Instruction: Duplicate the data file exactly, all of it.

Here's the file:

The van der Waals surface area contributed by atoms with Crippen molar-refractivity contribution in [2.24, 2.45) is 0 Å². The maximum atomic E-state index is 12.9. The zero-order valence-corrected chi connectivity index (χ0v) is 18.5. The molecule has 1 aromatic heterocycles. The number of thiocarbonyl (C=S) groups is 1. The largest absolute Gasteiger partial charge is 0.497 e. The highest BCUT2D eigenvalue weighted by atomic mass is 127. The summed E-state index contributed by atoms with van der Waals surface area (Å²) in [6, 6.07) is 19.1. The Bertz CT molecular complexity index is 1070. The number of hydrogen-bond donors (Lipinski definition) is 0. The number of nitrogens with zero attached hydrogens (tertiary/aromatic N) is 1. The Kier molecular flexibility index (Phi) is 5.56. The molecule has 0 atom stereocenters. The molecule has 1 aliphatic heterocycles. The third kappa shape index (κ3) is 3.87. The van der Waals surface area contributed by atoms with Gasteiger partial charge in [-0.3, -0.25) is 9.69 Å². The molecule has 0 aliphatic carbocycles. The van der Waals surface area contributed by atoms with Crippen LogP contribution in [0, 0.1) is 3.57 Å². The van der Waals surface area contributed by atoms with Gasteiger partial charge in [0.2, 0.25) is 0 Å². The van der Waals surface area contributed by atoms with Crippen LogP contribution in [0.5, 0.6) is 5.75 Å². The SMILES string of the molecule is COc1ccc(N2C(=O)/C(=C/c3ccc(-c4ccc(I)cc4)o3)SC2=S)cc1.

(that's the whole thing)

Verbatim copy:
The van der Waals surface area contributed by atoms with Crippen molar-refractivity contribution in [2.24, 2.45) is 0 Å². The maximum atomic E-state index is 12.9. The zero-order valence-corrected chi connectivity index (χ0v) is 18.5. The molecule has 1 aromatic heterocycles. The number of thiocarbonyl (C=S) groups is 1. The largest absolute Gasteiger partial charge is 0.497 e. The highest BCUT2D eigenvalue weighted by atomic mass is 127. The summed E-state index contributed by atoms with van der Waals surface area (Å²) in [6, 6.07) is 19.1. The Bertz CT molecular complexity index is 1070. The number of hydrogen-bond donors (Lipinski definition) is 0. The number of nitrogens with zero attached hydrogens (tertiary/aromatic N) is 1. The Kier molecular flexibility index (Phi) is 5.56. The molecule has 0 atom stereocenters. The molecule has 1 aliphatic heterocycles. The third kappa shape index (κ3) is 3.87. The van der Waals surface area contributed by atoms with Gasteiger partial charge in [-0.3, -0.25) is 9.69 Å². The molecule has 0 aliphatic carbocycles. The van der Waals surface area contributed by atoms with Crippen LogP contribution in [0, 0.1) is 3.57 Å². The van der Waals surface area contributed by atoms with Gasteiger partial charge in [0.2, 0.25) is 0 Å². The van der Waals surface area contributed by atoms with Crippen LogP contribution in [0.5, 0.6) is 5.75 Å². The SMILES string of the molecule is COc1ccc(N2C(=O)/C(=C/c3ccc(-c4ccc(I)cc4)o3)SC2=S)cc1.